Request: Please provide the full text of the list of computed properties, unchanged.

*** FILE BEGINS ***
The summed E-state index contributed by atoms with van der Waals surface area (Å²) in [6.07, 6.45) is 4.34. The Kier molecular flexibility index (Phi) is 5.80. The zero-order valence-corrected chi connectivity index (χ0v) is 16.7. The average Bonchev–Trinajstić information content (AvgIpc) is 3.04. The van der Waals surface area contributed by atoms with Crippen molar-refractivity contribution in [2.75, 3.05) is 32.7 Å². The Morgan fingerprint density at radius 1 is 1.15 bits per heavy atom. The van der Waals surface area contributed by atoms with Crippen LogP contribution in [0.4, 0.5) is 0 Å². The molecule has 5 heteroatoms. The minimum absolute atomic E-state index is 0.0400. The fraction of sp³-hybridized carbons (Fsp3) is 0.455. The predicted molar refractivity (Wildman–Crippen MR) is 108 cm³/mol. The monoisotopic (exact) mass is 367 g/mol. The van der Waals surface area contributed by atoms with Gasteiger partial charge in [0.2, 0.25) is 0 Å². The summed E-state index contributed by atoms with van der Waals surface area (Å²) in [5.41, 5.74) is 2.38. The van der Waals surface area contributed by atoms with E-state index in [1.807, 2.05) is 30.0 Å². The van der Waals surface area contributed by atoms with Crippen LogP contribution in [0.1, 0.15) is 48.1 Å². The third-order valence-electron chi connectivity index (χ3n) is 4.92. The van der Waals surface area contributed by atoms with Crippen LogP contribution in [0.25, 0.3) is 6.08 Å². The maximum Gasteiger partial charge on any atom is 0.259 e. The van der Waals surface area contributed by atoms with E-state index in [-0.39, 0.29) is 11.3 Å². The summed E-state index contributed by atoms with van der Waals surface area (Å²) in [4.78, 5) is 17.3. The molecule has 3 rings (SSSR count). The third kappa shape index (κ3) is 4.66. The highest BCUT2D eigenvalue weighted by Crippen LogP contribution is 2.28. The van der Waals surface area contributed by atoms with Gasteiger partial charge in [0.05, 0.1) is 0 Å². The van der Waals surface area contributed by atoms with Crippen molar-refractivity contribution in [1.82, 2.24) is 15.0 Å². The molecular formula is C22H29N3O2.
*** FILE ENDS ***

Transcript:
The summed E-state index contributed by atoms with van der Waals surface area (Å²) in [6.07, 6.45) is 4.34. The Kier molecular flexibility index (Phi) is 5.80. The zero-order valence-corrected chi connectivity index (χ0v) is 16.7. The average Bonchev–Trinajstić information content (AvgIpc) is 3.04. The van der Waals surface area contributed by atoms with Crippen molar-refractivity contribution in [2.75, 3.05) is 32.7 Å². The Morgan fingerprint density at radius 1 is 1.15 bits per heavy atom. The van der Waals surface area contributed by atoms with Crippen LogP contribution in [0.4, 0.5) is 0 Å². The molecule has 5 heteroatoms. The minimum absolute atomic E-state index is 0.0400. The fraction of sp³-hybridized carbons (Fsp3) is 0.455. The predicted molar refractivity (Wildman–Crippen MR) is 108 cm³/mol. The monoisotopic (exact) mass is 367 g/mol. The van der Waals surface area contributed by atoms with Gasteiger partial charge in [0.2, 0.25) is 0 Å². The summed E-state index contributed by atoms with van der Waals surface area (Å²) in [5.41, 5.74) is 2.38. The van der Waals surface area contributed by atoms with E-state index in [1.807, 2.05) is 30.0 Å². The van der Waals surface area contributed by atoms with Crippen LogP contribution in [0.1, 0.15) is 48.1 Å². The third-order valence-electron chi connectivity index (χ3n) is 4.92. The van der Waals surface area contributed by atoms with Crippen LogP contribution in [0.25, 0.3) is 6.08 Å². The maximum Gasteiger partial charge on any atom is 0.259 e. The van der Waals surface area contributed by atoms with E-state index in [-0.39, 0.29) is 11.3 Å². The summed E-state index contributed by atoms with van der Waals surface area (Å²) in [4.78, 5) is 17.3. The molecule has 3 rings (SSSR count). The third kappa shape index (κ3) is 4.66. The highest BCUT2D eigenvalue weighted by Crippen LogP contribution is 2.28. The van der Waals surface area contributed by atoms with Gasteiger partial charge in [0.05, 0.1) is 0 Å². The van der Waals surface area contributed by atoms with Crippen molar-refractivity contribution in [1.82, 2.24) is 15.0 Å². The molecular formula is C22H29N3O2.